This silver mount fitting is the result of collaborative practice-led investigation into the re-creation of historical artefacts in order to bring new visibility to, and understanding of, material processes and techniques that are now forgotten or little-known. Jennifer worked in collaboration with Dr Mhairi Maxwell (Glenmorangie Research Officer, National Museum of Scotland) and Dr Martin Goldberg (Principal Curator of Medieval Archaeology and History, National Museum of Scotland). The design was inspired by early medieval objects in the collection of the National Museum of Scotland (NMS). The work was commissioned by the National Museum of Scotland (NMS) and The Glenmorangie Company as part of The Glenmorangie Early Medieval Research Project, which set out to re-examine objects from the period c.300–900AD in collaboration with artists and designers.
The mount was presented at the exhibition Creative Spirit, at the National Museum of Scotland, Edinburgh, 5 January – 24 February 2014. It was subsequently exhibited at the All Makers Now? conference at Trelissick House, Truro, England, 10 – 11 July 2014, and the Journées Particulières, at the Glenmorangie Distillery, Tain, Ross-shire organised by Louis Vuitton, Moët, Hennessy (LVMH) 20 – 22 May 2018.
Images tracking the making process from 3D modelling to hand modelling:
The design is part of Gray’s long-standing investigation into the re-creation and re-imagining of historical artefacts in order to bring visibility to material processes that are now forgotten or little-known. The mount is approximately 170mm x 40mm, made from 600mg of silver, and attached to the tip of an African Ankole horn (crafted by Johnny Ross, Sutherland Horncraft) measuring 582mm in length. The unique design is inspired by early medieval objects such as the Ninian’s Isle Chapes (c.750–825 AD), Norrie’s Law Hoard (c. 800 AD), the Rogart Brooch (c. 900 AD), and the bird-head mounted on the end of the Bullion Man’s Drinking Horn (c. 900–950 AD) all in the collection of the National Museum of Scotland (NMS). The production of the mount used a combination of contemporary digital tools and traditional silversmithing skills. The research and methods underpinning the design and the use of silver were informed by archaeological evidence (artefacts, literature and stone carvings from periods between c. 750–900 AD) and expert input from Dr Martin Goldberg) and Dr Mhairi Maxwell.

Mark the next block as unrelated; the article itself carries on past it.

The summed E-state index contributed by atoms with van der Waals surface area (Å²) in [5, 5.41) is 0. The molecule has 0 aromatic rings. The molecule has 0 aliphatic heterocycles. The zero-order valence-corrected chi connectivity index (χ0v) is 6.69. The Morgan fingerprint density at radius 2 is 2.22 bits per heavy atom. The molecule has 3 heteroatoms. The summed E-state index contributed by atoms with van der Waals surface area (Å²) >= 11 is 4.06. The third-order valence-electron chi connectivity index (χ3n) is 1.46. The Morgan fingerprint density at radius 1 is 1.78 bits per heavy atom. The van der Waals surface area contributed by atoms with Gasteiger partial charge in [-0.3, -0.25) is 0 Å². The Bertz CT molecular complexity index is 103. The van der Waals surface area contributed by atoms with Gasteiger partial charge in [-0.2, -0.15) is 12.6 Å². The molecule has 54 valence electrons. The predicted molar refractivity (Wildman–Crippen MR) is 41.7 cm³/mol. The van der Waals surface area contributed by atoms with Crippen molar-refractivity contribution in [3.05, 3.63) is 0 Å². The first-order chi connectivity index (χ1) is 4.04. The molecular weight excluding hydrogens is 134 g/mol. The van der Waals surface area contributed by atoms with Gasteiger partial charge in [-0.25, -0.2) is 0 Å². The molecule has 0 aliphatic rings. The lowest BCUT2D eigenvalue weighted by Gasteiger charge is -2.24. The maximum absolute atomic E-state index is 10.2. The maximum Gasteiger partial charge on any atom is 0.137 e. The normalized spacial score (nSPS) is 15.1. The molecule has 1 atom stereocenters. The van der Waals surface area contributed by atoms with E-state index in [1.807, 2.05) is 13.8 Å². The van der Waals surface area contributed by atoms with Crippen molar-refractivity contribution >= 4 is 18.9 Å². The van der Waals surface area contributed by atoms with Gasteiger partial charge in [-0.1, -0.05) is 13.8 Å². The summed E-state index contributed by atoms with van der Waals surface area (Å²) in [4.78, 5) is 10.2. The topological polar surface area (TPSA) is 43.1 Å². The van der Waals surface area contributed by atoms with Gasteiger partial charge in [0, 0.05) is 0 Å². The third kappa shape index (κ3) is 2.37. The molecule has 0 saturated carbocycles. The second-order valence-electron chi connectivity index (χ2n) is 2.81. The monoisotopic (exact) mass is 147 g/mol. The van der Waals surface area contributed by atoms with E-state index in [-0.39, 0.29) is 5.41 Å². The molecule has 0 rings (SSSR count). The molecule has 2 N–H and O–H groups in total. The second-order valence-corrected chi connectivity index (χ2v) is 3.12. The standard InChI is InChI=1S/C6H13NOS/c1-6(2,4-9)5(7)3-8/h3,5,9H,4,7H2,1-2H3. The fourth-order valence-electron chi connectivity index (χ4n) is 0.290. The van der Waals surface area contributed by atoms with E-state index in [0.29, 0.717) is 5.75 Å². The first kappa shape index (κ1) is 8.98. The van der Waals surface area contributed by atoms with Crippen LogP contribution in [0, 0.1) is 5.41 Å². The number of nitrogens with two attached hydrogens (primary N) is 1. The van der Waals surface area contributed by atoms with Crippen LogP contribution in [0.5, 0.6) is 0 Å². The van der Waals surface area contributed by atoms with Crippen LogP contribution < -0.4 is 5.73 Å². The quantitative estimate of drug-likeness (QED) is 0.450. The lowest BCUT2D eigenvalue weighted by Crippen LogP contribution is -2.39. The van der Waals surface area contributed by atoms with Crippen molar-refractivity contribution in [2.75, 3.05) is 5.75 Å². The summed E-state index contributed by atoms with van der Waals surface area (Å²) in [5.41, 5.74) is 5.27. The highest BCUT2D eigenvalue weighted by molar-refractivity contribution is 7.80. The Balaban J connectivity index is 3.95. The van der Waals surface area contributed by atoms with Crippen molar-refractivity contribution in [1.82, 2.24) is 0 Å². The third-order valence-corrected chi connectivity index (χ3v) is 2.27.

This process of recreation has allowed the experience of these ancient objects as new, providing insights into how they were made, experienced and used. The final piece was displayed as a ‘work in progress’ (illustrating its conception from 3D modelling and printing through to the final silver cast object) in the National Museum of Scotland’s Creative Spirit exhibition.
Related lectures and papers
Jennifer Gray, Design Archaeology: Bringing a Pictish Drinking Horn to Life, ‘All Makers Now’, Falmouth University, England. 10–11 July 2014.
Jennifer Gray, Design Archaeology: Bringing a Pictish Drinking Horn to Life, IICA7 – 7th International Insular Art Conference, National University of Ireland, Galway, Ireland. 16–20 July 2014.
Jennifer Gray, Design Archaeology Computer Applications and Quantitative Methods in Archaeology, Annual Conference Siena, Italy. Gray, J, Maxwell, M. 30 March – 3 April 2015.
Jennifer Gray, The Glenmorangie Project Recreations: Curator and maker, the impact of shared knowledge on practice and research, ‘Experiment, Experience and Enchant Knowledge Sharing Between Museums and Contemporary Craft’, National Museum of Scotland, Edinburgh. 5 April 2020.
Jennifer Gray, Mhairi Maxwell ‘Design Archaeology: Bringing a Pictish Drinking Horn to Life’, in All Makers Now? ‘Craft Values in 21st Century Production: Conference Proceedings’, Falmouth University, England. In K. Bunnell & J. Marshall (Eds.). ISBN 978-0-9544187-9-3.
Jennifer Gray, Mhairi Maxwell, ‘The Interplay of Digital and Traditional Craft: Re-creating an Authentic Pictish Drinking Horn’, in S.Campana, R. Scopigno, G. Carpentiero &M.Cirillo (Eds) CAA 2015 Keep the RevolutionGoing: Proceedings of the 43rd Annual Conferenceon Computer Applications and QuantitativeMethods in Archaeology. 2 vols, pp. 1182. Oxford:Archaeopress. ISBN (Electronic). 9781784913380.ISBN (Print). 9781784913373.
Jennifer Gray, Mhairi Maxwell, ‘Experiment, Experience and Enchant Knowledge Sharing between Museums and Contemporary Craft’, Glenmorangie Research Symposium, National Museum of Scotland, April 2020.